BG Administration building

Bowling Green Council’s newly-created sustainability committee on Monday voted to move a resolution calling for a sustainability and climate action plan forward to the full council.

“Climate action plans are fluid,” said Nick Hennessy, Bowling Green State University’s sustainability manager, who was asked to speak at Monday’s meeting. “They’re fluid, they’re flexible … because you’re aiming at a moving target.”

Hennessy detailed the background for the creation of BGSU’s climate action plan, which began when his position was created in 2009.

He said that BGSU has pledged to reach carbon neutrality by 2040, and said the plan is a collection of both short- and long-term actions and projects.

“Many of the projects have occurred, many have not,” Hennessy said, noting that some have been added over time.

Hennessy said that since the adoption of BGSU’s climate plan, the university’s total emissions have declined annually. In 2013, their emissions were approximately 113,000 metric tons of CO2 equivalent, he said; most recently, it was measured at approximately 65,600 – though he noted that could be an aberration due to issues related to the pandemic.

He said that many of BGSU’s implemented projects saved money, as well as reducing emissions. Among them were internal and external LED lighting, the reuse of surplus materials, reducing the university’s vehicle fleet, and implementing building energy conservation measures.

In answering committee member Rachel Phipps’ questions about their process in creating the plan, Hennessy said there was a steering committee, which included a large number of people who were part of an initial working group. That committee, and sub-committees, met for about a year, coming up with projects.

He also noted that they realized that a team implementation process was necessary to move forward and prioritize actions.

Committee Chair Jeff Dennis said that Hennessy had previously said the BGSU plan was student-driven.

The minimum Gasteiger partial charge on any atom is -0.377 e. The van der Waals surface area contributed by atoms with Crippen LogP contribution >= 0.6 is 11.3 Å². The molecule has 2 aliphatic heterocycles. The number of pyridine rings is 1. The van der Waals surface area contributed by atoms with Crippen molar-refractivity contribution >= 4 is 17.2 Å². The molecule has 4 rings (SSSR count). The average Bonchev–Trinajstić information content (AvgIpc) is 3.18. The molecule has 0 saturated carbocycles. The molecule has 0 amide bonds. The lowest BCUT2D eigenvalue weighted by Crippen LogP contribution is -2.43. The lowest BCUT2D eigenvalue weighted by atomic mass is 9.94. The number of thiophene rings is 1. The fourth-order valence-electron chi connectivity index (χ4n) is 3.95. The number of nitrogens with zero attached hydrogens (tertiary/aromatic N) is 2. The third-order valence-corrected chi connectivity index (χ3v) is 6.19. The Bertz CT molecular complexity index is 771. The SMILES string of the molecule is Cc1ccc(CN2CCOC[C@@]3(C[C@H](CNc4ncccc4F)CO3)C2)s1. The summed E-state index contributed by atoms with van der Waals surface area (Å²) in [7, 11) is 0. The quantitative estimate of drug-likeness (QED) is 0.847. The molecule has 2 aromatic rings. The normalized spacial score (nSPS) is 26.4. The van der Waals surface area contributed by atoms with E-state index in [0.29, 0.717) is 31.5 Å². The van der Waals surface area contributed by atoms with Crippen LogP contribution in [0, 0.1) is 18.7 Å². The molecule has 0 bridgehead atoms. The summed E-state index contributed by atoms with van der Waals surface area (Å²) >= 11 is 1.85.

“This is something that a lot of young people in particular are paying attention to,” said Dennis, “which ties into our city’s economic future. … I think the city could really stand to benefit economically from pursuing the formation of a climate action plan.”

The committee also referred to and briefly discussed a recent report issued by the city’s sustainability advisory committee, as well as a memo from Mayor Mike Aspacher which outlined next steps.

In his document, Aspacher noted seven goals outlined in the report that he is asking staff to begin immediately.

Those include working with Downtown Bowling Green and business owners to develop a pilot recycling program for businesses in the downtown; conducting a litter study to determine the need for more trash receptacles in public areas; completing an emissions inventory using the ClearPath tool – noting that a membership application is awaiting approval from ICLEI: Local Governments for Sustainability and that using the ClearPath modules will position the city to finish a draft Climate Action Plan by June 2023;” involving and engaging the community in educational outreach programs and incentives, noting that prior to the pandemic, city staff had developed an educational series focused on sustainability which will begin once conditions allow; continuing to promote the incredible sustainability efforts already underway in Bowling Green; continuing to add electric and hybrid vehicles to the city’s vehicles; and reviewing the impacts and possibility of adding additional electrical vehicle charging stations in public areas as well as the possibility of adding electric charging stations in private parking lots.

Aspacher, speaking during the council meeting held later Monday evening, acknowledged the hard work of the advisory committee.

“I do believe that this report will provide a sound basis for our conversations moving forward,” he said. “I do think that one of the things that struck me in my readings of the report is what it does, I believe, in justifying Bowling Green’s reputation as a sustainable community. … That said, there’s work left to do.”

“I think that it will prove super helpful in creating a climate action plan in that it really surveys everything that we’ve done” in the city concerning sustainability to date, said Phipps, during the committee meeting, of the report. “Our climate action plan is going to set goals, create a timeline, quantify costs and then specify accountability measures, among other things.”

It was noted that a climate action plan resolution was a strategic goal of council’s in 2020, and Dennis said that there is a draft of such a resolution, calling for a sustainability and climate action plan in the city, drafted by Phipps.

Dennis and Phipps voted to send that resolution on to the full council.